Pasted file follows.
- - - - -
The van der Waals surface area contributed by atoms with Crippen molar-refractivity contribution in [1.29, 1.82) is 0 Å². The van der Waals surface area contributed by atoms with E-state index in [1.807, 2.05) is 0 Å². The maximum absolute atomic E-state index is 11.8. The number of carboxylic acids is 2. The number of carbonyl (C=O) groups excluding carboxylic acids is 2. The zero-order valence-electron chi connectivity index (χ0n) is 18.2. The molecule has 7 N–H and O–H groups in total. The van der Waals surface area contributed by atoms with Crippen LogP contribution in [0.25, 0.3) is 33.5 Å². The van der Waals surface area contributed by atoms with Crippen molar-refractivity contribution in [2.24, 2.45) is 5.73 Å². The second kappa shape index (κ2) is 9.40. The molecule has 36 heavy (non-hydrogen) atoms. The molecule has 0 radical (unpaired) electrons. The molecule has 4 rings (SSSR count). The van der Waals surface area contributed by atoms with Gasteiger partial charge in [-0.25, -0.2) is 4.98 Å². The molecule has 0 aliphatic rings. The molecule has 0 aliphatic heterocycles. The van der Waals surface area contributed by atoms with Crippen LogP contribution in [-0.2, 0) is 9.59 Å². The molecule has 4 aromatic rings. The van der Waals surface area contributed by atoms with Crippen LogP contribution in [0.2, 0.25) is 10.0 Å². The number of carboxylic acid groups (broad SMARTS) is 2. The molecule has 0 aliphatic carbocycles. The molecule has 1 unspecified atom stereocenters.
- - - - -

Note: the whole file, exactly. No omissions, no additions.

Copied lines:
The van der Waals surface area contributed by atoms with Crippen molar-refractivity contribution in [1.29, 1.82) is 0 Å². The van der Waals surface area contributed by atoms with E-state index in [1.807, 2.05) is 0 Å². The maximum absolute atomic E-state index is 11.8. The number of carboxylic acids is 2. The number of carbonyl (C=O) groups excluding carboxylic acids is 2. The zero-order valence-electron chi connectivity index (χ0n) is 18.2. The molecule has 7 N–H and O–H groups in total. The van der Waals surface area contributed by atoms with Crippen LogP contribution in [0.25, 0.3) is 33.5 Å². The van der Waals surface area contributed by atoms with Crippen molar-refractivity contribution in [2.24, 2.45) is 5.73 Å². The second kappa shape index (κ2) is 9.40. The molecule has 36 heavy (non-hydrogen) atoms. The molecule has 0 radical (unpaired) electrons. The molecule has 4 rings (SSSR count). The van der Waals surface area contributed by atoms with Gasteiger partial charge in [-0.25, -0.2) is 4.98 Å². The molecule has 0 aliphatic rings. The molecule has 0 aliphatic heterocycles. The van der Waals surface area contributed by atoms with Crippen LogP contribution in [-0.2, 0) is 9.59 Å². The molecule has 4 aromatic rings. The van der Waals surface area contributed by atoms with Crippen LogP contribution in [0.2, 0.25) is 10.0 Å². The number of carboxylic acid groups (broad SMARTS) is 2. The molecule has 0 aliphatic carbocycles. The molecule has 1 unspecified atom stereocenters.